El tema de usar las nuevas tecnologías en el proceso de enseñanza y apredizaje de inglés me interesa mucho. Se ha dado alguna que otra oportunidad para que escriba algún artículo (en inglés) en una publicación de dpcentes de Inglés Lengua Extranjera en Israel. He decidido editar una nota que me publicaron y compartirla con quien se interese en este encuentro.
He aquí tal nota editada:
Leveraging Social Networks for Pedagogic / Didactical Advantage
Facebook and Edmodo as tools that support my work as a teacher of English as a Foreign Language
Blasphemy alert. I am a fifty-five year old high-school English teacher and I was not afraid of using Facebook with my teenage students during the last school year. It was not because I like to sound "cool", chat endlessly on this social network, upload pictures to show pupils the world, or whatever. As a matter of fact, I hardly do any of these on Facebook. However, I used Facebook as a sort of a companion to my English lessons, and even as a "virtual" extension of the "physical" place, that is, the classroom where I taught. (Incidentally, this opening is an outcome of the sharing that took place on the Facebook group)
My point is that we teachers of English as a Foreign Language can leverage Social Networks for pedagogic / didactical advantage. During the 2010 – 2011 school year, I used Facebook. This year, I started using Edmodo instead.
2010 – 2011 - Facebook
Allow me to take up Facebook first
We may all have heard that "everybody is on Facebook". Well, I don't know about everybody, but I do know that most Israeli teenagers are "there" (I guess you can say the same about teens from other countries). For them, Facebook is a familiar territory in which they feel at ease to communicate and upload stuff. Incidentally, English is THE language most people on this earth use to communicate on the internet and beyond, so getting pupils to be aware of that might open the way to a "new" (for most) use of this popular social network. Why can't we use it as a means of getting pupils use English in a somewhat authentic way?
We shouldn't be afraid of Facebook because this network is no more than a tool. We could instead help pupils learn some basics of Netiquette (Internet Etiquette) which "refers to the set of practices created over the years to make the Internet experience pleasant for everyone. Like other forms of etiquette, netiquette is primarily concerned with matters of courtesy in communications." (http://www.livinginternet.com/i/ia_nq.htm ), and specifically Facebook Netiquette as introduced, to mention but an example, on Education Coffehouse (http://www.educationcoffeehouse.com/students/fbnetiquette.htm) as we went on about using Facebook.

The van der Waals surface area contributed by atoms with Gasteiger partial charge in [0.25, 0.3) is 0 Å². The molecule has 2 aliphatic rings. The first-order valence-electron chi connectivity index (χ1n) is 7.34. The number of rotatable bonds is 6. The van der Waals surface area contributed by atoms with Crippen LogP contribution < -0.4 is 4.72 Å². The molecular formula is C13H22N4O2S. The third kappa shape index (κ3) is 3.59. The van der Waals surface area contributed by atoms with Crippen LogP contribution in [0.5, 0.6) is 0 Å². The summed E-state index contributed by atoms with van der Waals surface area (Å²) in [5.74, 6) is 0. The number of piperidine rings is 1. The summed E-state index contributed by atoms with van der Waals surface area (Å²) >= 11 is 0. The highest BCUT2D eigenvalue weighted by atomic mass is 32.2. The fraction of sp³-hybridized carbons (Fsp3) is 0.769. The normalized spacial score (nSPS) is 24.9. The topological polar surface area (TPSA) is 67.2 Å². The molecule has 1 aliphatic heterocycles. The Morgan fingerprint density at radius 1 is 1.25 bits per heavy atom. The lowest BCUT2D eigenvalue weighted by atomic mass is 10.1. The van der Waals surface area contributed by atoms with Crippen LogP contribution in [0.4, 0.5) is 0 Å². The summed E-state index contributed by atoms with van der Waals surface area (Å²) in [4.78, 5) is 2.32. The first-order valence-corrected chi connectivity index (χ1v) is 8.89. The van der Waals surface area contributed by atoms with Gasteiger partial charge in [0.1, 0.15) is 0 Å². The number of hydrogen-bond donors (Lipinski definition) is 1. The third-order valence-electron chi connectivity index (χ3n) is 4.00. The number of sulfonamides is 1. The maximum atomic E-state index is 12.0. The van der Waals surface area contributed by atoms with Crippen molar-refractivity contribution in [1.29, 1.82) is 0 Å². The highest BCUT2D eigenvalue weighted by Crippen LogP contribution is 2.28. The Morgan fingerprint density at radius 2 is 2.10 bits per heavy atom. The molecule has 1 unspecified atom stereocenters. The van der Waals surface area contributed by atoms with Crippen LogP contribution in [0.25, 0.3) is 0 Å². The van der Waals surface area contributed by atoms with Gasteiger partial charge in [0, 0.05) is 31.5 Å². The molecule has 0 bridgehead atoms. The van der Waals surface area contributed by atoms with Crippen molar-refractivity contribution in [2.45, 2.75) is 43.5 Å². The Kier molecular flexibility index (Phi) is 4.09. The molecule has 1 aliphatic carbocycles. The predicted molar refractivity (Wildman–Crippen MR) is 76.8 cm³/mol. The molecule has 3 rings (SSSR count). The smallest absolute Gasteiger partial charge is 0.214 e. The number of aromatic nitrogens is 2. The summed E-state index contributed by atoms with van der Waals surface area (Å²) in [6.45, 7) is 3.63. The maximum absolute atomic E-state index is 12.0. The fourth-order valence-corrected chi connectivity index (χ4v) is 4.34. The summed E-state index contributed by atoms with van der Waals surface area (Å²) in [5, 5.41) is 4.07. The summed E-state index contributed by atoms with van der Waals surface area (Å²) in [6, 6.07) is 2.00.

It is time to get to the What for, How and What of this way of using Facebook. "Educators using Facebook"- http://www.facebook.com/group.php?gid=7036945291 provides some insights regarding these points.
Facebook is social. It can increase a sense of belonging; build bonds between classmates, and increase bond between students and instructors. You can create a “teacher” profile separate from your personal profile, You can create a "closed group" (Groups allow you to manage basic information, memberships, photos, videos, links, officers, and a wall) permitting access only to those people (your pupils) you want (that is what I have done), or else you can ask students to create a limited profile with controlled settings, friend you, and add you to the limited profile list. You can make lists of classes and message an entire list. You can publish notes, which are like blogs, but are more targeted toward the personal than the publicly searchable. You can share videos, which you simply embed from You Tube, Google videos, or wherever or even upload from your own computer. You can share photos, examples of worksheets, third party applications, experiences, status updates, jokes, testimonials, grammar explanations, links to vocabulary items, you name it… I wouldn't go as far as writing that the sky is the limit, but you can decide what the limit is. And, again, thanks to "Educators using Face book" for the stuff that makes up this paragraph.